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Title: Configuration of space in the poetry of Meena Alexander and Anna Sujatha Mathai
Researcher: Krishnakumari, M P
Guide(s): Harris, V C
Keywords: English literature
Upload Date: 27-Feb-2013
University: Mahatma Gandhi University
Completed Date: June 2006
Abstract: The present thesis focuses on two poets from Tiruvalla, Kerala - - Anna Sujatha Mathai (b.1936), and Meena Alexander (b.1951). Belonging to the Marthoma community of Tiruvalla, they have carved out a niche for themselves in Indian English writing. Anna Sujatha Mathai, an extensively travelled poet, is settled in New Delhi. She has been publishing poetry for more than three decades and has four volumes of poetry to her credit: Crucifixions (1970), We The Unreconciled (1972), the Attic of Night (1991), and a collection of poems in the book Life-On My Side of the Street and Other Poems by Anna Sujatha Mathai: Dialogue and Other Poems by Priya Sarukkai Chabria (2005). Born outside Kerala, she studied at the Universities of Delhi, Edinburgh, Bangalore and Minnesota. Her mother tongue is Malayalam, but her writing is confined to English. She has taught at Delhi University and had been involved with the theatre. Her poems have been translated into several European and Indian languages, and she has given poetry-reading sessions at various places, including The House of Culture, Stockholm, and the Danish Writers Union, Copenhagen. She has also worked as professional social worker in England and America. Her latest collection of poems, written over the last decade reveals a struggle to find meaning and illumination in dark and difficult years (Daruwalla x). K.R.S. Iyengar includes her with other poets like Sunita Jain, Rina Sodhi and Meena Alexander in his comprehensive study of Indian Writing in English (728). In the Introduction to her latest collection of poems (Life-On My Side of the Street and Other Poems), Daruwalla calls her poems lyrical and meditative at the same time and draws the reader s attention to the fluency, effortlessness and cadence in them. Though Daruwalla calls her a painter of bleak landscapes, he discovers an inner strength in her poems (ix- x).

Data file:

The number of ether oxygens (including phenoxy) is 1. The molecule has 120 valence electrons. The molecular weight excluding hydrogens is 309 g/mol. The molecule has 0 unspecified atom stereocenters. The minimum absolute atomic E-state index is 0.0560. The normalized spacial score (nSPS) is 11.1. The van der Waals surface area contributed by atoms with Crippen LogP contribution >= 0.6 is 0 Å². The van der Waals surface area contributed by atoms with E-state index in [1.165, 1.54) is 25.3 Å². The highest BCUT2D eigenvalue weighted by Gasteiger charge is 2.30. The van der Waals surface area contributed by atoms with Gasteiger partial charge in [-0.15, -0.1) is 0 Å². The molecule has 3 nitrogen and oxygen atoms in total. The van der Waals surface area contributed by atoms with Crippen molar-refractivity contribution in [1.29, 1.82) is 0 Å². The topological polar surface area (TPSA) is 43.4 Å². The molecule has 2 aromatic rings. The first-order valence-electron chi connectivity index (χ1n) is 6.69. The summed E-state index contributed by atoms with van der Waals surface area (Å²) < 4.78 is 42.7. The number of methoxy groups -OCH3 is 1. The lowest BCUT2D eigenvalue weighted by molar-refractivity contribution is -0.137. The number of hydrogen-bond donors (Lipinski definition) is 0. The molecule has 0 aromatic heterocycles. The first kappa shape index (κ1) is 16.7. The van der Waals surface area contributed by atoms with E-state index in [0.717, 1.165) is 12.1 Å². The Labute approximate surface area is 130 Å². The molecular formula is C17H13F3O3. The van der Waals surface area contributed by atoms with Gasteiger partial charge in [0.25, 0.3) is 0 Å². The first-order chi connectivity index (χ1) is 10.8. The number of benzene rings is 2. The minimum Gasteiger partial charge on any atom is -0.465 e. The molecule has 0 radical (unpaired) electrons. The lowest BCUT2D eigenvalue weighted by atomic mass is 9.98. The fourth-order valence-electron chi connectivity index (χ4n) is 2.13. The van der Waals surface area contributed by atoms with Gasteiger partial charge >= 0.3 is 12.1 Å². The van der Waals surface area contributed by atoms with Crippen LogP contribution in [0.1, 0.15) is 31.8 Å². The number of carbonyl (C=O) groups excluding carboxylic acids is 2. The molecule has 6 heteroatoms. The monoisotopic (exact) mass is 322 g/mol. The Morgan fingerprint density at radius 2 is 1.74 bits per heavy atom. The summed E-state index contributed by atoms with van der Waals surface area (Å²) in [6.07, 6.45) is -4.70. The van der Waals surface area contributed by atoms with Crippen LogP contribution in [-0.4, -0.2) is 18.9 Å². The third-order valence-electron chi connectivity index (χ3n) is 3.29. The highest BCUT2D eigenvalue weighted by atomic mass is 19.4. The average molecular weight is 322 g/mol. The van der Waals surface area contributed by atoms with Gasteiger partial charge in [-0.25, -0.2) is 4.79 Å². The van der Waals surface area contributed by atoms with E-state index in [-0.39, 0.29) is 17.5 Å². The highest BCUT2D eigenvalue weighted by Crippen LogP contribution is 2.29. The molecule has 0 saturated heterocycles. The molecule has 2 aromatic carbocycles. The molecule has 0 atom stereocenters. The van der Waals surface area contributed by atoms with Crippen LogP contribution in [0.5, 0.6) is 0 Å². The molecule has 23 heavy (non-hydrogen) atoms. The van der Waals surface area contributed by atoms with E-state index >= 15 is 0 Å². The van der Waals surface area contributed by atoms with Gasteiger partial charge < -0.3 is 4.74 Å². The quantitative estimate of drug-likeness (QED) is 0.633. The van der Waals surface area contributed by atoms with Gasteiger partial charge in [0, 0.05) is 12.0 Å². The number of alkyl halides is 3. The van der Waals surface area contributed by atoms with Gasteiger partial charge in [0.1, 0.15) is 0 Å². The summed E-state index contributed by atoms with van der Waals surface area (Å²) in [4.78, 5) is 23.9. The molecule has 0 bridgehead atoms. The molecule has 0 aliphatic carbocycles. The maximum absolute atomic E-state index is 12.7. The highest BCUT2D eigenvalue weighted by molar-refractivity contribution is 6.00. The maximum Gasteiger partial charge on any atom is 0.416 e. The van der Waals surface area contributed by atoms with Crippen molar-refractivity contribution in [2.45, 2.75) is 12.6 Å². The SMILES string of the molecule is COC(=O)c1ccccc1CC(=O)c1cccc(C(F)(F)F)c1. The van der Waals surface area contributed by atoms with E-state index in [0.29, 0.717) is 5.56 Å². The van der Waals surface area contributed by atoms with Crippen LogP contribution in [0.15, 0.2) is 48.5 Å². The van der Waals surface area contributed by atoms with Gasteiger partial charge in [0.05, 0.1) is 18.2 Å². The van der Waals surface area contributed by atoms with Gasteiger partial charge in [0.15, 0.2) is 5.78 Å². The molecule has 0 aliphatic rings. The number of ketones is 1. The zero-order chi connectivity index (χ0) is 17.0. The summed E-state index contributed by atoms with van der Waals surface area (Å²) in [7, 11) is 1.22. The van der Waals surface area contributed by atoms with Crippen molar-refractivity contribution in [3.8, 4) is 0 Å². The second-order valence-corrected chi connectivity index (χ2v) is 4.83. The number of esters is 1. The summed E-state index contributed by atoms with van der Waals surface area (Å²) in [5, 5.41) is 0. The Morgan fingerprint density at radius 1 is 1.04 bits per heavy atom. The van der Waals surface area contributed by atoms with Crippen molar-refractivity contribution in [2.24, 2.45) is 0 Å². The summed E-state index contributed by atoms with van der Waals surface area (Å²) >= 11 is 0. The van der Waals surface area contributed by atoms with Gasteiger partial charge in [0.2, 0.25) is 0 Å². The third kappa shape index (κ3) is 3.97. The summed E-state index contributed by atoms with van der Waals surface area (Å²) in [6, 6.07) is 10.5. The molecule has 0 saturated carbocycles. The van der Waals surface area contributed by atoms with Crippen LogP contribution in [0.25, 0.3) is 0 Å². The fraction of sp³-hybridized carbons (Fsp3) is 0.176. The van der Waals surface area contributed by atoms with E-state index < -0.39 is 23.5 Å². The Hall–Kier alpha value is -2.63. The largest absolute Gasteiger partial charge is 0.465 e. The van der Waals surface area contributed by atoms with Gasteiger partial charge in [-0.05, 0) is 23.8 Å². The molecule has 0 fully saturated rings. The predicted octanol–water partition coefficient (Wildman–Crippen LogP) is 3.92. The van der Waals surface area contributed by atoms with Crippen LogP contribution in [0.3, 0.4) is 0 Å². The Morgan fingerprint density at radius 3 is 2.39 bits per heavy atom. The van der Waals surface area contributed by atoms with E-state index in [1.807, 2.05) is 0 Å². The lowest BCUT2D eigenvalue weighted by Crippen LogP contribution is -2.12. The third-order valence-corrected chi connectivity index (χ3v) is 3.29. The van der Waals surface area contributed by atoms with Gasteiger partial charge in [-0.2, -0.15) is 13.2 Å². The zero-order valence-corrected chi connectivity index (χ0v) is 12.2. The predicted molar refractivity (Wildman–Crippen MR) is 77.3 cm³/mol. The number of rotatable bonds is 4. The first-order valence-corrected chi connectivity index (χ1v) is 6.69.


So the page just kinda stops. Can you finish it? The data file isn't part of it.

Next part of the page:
Pagination: 231p.
Appears in Departments:Department of English Literature

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02_certificate.pdf16.63 kBAdobe PDFView/Open
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07_introduction.pdf93.27 kBAdobe PDFView/Open
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09_chapter 2.pdf243.65 kBAdobe PDFView/Open
10_chapter 3.pdf229.44 kBAdobe PDFView/Open
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12_bibliography.pdf106.59 kBAdobe PDFView/Open

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